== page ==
Guys, forget about those visits to the gym. Stop dreaming about that six pack. If you want to spice up your love life, all you have to do is look really sad. That’s the method adopted with resounding success by Helg Sgarbi, the Swiss gigolo who made a handsome living by seducing and then blackmailing a string of wealthy women across Europe.
Was Sgarbi a tanned, flamboyant young man, with bulging biceps and a hairy chest? Or was he suave and polished, with a certain indefinable air of mystery? Or was he the dark and smouldering type, with eyes that glowed like hot coals?
The answer, thankfully, is none of the above. Instead, newspaper reports describe him as skinny, geeky and ugly, wearing a suit too big for him. How then did he enthral all those women? Susanne Klatten, one of Germany’s richest heiresses, said she fell for him because he had been “charming, attentive and at the same time he seemed very sad” and “that stirred a feeling in me that we had something in common”.
There are stranger ways of wooing. When I was younger, I watched in amazement as stoop-shouldered, skinny, bespectacled young men in kurtas and torn jeans scooped up some of the most gorgeous girls in college by the simple method of spouting a
steady stream of T.S. Eliot at them, pausing only to suck at a Charminar.
Needless to add, I burnt the midnight oil reading up the poet and waited tensely for the right moment before springing: “April is the cruellest month, breeding lilacs out of the dead land” on an unsuspecting co-ed. She said she thought the monsoon months were far crueller than April. “All that mud,” she explained.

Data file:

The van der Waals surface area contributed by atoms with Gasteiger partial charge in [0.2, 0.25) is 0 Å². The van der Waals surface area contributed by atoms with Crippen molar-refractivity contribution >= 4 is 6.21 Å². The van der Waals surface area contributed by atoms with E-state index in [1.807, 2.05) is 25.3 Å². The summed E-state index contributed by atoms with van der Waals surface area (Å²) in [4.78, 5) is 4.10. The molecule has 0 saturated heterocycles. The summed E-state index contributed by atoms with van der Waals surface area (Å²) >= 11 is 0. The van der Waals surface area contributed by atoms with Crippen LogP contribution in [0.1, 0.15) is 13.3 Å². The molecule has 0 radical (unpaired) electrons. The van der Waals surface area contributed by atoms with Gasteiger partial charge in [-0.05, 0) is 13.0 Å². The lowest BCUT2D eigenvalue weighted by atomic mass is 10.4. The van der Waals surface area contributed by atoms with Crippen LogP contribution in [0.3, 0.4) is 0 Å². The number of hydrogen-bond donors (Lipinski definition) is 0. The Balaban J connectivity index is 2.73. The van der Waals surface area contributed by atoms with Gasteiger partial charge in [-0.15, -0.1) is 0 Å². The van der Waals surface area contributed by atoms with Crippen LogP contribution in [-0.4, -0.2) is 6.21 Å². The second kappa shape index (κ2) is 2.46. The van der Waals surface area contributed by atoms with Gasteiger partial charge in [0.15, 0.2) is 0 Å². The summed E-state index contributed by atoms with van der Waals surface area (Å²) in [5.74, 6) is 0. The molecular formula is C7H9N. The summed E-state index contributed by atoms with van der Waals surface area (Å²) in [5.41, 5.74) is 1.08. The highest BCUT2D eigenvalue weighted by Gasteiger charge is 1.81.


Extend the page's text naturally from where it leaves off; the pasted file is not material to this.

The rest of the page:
Unfortunately, despite my best efforts, I couldn’t find anything Eliot had written about the monsoons. A friend of mine went to even greater lengths, going around college with a fat book called Being and Nothingness, by a philosopher called Sartre. He used to grimly plough through a page or so every day, but after a month he said he couldn’t take it any more. Yet he did mug up one sentence, “Consciousness is a being, the nature of which is to be conscious of the nothingness of its being,” which was a great hit with the girls.
So I find it completely believable that Ms Klatten could have fallen for sadness. I can imagine the scene. Klatten enters the hotel lobby and finds a skinny chap sitting there all lost and forlorn, reading something and sighing intermittently. As luck would have it, the guy drops his book just when Klatten walks past him. She picks it up, noting it is Goethe’s The Sorrows of Young Werther. “Oooh, my favourite book,” she cries. “Really,” says the sad young man, “Mine too. My second favourite is Burton’s Anatomy of Melancholy.” They lock eyes and probe the sombre depths of each other’s souls. A companionable silence ensues, which he breaks by saying, “How weary, stale, flat and unprofitable, seem to me all the uses of this world.”
“Yes,” she says, “All my joys to this are folly, naught so sweet as melancholy. Shall we go upstairs?”
“Ah, woe is me,” says Sgarbi and tells her all his money is tied up in a trust fund in a Nigerian bank and he has to give his lawyers a couple of million to release the cash. Whereupon she sits sadly at the desk and writes out a cheque. They then go upstairs, tears rolling down their cheeks. Afterwards, as they lie side by side dejectedly, she murmurs “in the very temple of Delight, veiled Melancholy has her sovereign shrine”.
My plan now is to cultivate that hang-dog look and shuffle along carrying the whole weight of the world on my shoulders, as well as a copy of The Tibetan Book of the Dead. Who knows, somewhere there may well be hordes of women eagerly waiting to weep with me.
(Manas Chakravarty is Consulting Editor, Mint)